Dietary supplements are an integral part of any cyclist’s daily routine. The supplement market is a big, profit yielding business, and as such there are thousands of products available. Knowing exactly what you should be using, and how you should be using them, is never easy. There are many products out there that make lofty claims but don’t live up to expectations.
As a cyclist, whether professional or just looking to progress to the next level, you need some insight into what may work best for your long term goals. Here we guide you through the options that are available. If you are racing, be very mindful of what is allowed and what is not on the competitive circuit.
Carbohydrate and protein recovery drinks
These drinks contain a combination of sugars and protein and help to replace the carbohydrates burned during intense exercise. The protein replenishes the energy stores, while the fluid rehydrates. These drinks are to be consumed after training for the best results.
Usually electrolytes come in the form of liquid solutions that contain vital ions, such as potassium, magnesium, sodium and calcium. They assist with rehydration after training by replacing the fluid lost through sweat.
Multivitamins and minerals
These usually come in tablet form and contain a mix of vital vitamins and minerals that help you get your recommended daily dose of nutrients in one small tablet. You should take one per day in the morning to help maintain a healthy diet.
This is a form of milk protein and it helps enhance recovery; muscles repair themselves quickly and adapt to training. This dietary supplementation can also help with weight management. This should be consumed after training; especially a grueling session.
These supplements contain omega-3 fatty acids, which are considered particularly beneficial for strengthening your immune system, which can be weakened if you are training hard. You should take 500 to 1,000mg of omega-3 per day. They are also good for your joints.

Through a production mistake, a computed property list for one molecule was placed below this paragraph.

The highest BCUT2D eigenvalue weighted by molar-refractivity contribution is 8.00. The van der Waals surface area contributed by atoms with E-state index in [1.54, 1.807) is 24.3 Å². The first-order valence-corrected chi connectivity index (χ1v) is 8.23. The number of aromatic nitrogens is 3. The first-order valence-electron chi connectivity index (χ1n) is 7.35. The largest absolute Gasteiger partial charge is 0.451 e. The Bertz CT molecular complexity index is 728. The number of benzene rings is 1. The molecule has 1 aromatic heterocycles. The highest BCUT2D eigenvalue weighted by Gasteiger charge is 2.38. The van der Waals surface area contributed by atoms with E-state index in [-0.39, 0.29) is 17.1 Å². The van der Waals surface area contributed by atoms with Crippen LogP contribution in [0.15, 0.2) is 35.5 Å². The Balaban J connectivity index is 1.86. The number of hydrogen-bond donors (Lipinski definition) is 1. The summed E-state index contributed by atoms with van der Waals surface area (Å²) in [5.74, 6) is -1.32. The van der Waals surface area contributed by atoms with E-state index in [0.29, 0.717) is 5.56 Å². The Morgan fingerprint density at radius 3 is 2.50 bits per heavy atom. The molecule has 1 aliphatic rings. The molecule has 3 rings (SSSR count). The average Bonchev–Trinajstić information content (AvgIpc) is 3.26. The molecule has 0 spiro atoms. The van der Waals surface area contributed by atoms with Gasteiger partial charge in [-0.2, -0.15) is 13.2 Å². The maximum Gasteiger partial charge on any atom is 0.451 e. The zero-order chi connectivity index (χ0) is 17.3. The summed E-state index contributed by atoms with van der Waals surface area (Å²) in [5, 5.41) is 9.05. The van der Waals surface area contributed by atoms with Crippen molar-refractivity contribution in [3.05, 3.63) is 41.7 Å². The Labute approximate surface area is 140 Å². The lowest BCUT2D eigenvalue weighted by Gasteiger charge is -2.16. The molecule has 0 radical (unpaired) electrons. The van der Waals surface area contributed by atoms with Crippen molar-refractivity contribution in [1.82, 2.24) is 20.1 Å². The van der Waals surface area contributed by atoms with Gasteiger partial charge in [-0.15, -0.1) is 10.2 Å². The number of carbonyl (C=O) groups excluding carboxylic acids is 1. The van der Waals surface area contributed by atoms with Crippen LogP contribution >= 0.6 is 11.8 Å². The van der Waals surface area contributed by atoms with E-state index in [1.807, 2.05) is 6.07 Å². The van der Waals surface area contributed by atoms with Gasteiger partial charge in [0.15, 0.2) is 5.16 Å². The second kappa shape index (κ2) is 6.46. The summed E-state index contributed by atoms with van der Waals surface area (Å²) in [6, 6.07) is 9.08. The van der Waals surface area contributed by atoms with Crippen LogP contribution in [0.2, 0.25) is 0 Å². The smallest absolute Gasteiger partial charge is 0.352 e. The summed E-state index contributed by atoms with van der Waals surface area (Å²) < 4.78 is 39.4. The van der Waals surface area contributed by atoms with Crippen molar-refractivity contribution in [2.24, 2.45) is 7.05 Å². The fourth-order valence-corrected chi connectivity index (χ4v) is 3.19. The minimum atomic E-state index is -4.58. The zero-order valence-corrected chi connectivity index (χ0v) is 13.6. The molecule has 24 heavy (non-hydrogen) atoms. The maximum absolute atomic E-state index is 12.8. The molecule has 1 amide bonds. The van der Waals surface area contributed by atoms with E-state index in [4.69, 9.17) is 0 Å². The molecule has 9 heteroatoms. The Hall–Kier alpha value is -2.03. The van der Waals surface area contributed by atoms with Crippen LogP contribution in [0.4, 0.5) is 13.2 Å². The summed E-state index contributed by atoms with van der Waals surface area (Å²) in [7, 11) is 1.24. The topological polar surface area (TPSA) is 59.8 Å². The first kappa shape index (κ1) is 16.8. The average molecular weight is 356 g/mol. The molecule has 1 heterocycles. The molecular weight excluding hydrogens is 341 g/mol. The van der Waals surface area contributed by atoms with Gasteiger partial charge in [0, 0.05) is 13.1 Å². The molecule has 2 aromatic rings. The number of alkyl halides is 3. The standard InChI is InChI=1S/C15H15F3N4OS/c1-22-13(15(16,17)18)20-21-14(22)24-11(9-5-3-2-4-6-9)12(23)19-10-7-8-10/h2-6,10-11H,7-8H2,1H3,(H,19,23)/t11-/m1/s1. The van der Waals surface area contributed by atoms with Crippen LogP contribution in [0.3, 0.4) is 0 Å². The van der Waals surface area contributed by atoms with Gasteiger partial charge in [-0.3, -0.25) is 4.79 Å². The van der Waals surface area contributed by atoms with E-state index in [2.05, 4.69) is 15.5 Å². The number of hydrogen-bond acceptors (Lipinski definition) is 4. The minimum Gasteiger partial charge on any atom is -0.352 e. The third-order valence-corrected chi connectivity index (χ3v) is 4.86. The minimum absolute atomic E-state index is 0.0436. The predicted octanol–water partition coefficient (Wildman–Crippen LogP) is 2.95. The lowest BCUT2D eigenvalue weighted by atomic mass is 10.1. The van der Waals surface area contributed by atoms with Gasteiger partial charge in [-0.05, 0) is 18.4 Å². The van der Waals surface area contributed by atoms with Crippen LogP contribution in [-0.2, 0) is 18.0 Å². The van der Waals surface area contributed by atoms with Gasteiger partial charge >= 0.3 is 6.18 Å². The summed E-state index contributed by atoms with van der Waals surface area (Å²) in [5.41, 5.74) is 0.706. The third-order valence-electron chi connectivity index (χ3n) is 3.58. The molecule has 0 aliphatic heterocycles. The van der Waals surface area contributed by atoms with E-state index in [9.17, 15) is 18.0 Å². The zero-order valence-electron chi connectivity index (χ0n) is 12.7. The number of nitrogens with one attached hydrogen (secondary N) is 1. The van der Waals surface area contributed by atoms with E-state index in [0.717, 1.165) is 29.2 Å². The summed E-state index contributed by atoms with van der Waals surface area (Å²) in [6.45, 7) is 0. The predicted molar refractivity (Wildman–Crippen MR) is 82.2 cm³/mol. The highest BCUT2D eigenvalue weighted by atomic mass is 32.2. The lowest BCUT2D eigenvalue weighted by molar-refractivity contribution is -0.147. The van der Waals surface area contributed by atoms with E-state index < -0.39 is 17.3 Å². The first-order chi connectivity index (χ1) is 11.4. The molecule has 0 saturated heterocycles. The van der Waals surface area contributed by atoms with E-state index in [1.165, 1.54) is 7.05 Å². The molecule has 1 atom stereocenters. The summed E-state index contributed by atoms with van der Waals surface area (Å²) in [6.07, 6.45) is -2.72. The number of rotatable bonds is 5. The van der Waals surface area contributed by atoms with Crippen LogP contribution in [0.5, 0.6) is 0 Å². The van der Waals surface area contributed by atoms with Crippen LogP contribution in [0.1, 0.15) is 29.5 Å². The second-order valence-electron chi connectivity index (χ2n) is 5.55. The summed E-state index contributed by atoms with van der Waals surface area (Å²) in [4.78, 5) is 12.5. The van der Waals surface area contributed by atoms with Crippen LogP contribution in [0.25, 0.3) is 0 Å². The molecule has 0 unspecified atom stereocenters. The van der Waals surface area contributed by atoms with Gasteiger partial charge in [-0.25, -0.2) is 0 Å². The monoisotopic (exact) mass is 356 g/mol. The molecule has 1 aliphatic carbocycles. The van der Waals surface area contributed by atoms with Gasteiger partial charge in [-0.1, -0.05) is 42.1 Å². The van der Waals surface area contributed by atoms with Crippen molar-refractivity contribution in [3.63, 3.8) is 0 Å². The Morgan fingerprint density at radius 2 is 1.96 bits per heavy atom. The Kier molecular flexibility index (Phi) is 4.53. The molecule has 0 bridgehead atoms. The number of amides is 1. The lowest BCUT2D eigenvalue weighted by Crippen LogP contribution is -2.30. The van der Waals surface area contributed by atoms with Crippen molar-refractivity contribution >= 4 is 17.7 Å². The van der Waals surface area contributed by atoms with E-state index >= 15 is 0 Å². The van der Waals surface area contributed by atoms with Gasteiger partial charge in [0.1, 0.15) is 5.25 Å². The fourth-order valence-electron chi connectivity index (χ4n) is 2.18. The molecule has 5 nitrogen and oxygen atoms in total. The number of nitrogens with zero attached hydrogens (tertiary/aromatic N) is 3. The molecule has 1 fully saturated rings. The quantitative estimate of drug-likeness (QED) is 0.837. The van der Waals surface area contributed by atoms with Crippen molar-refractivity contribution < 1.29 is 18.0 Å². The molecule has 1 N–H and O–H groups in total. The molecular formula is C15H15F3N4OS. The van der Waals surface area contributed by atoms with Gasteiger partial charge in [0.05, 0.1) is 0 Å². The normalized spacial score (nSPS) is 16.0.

Nitrates are substances that are converted naturally within the body to nitric oxide. Beetroot juice may not taste the best, but it’s a great source of nitrates. Take a shot a few hours before training or racing.
My personal Saturday morning favourite. Asides from being in my Caffe Latte care of my favourite St Kilda cafe, Caffeine also comes in tea and soft drinks as we all know, or even in tablet form. It has been proved to improve performance by decreasing the sensation of muscle pain during intense exercise.
This is a natural supplement found inside the muscle that helps provide that initial energy burst. It’s used mainly for building strength and power and will be particularly beneficial in gym work to assist with reps and weights.
This amino acid is proven to increase muscle carnosine. which helps your body handle acids within your muscles with more ease. This supplement is very effective over shorter distances and can assist with your sprint at the end of the race.
This is baking powder of course. Its benefits can be felt when high intensity performance is required. There are potential side effects to consuming this as a supplement, most notably diarrhea, so be aware of that.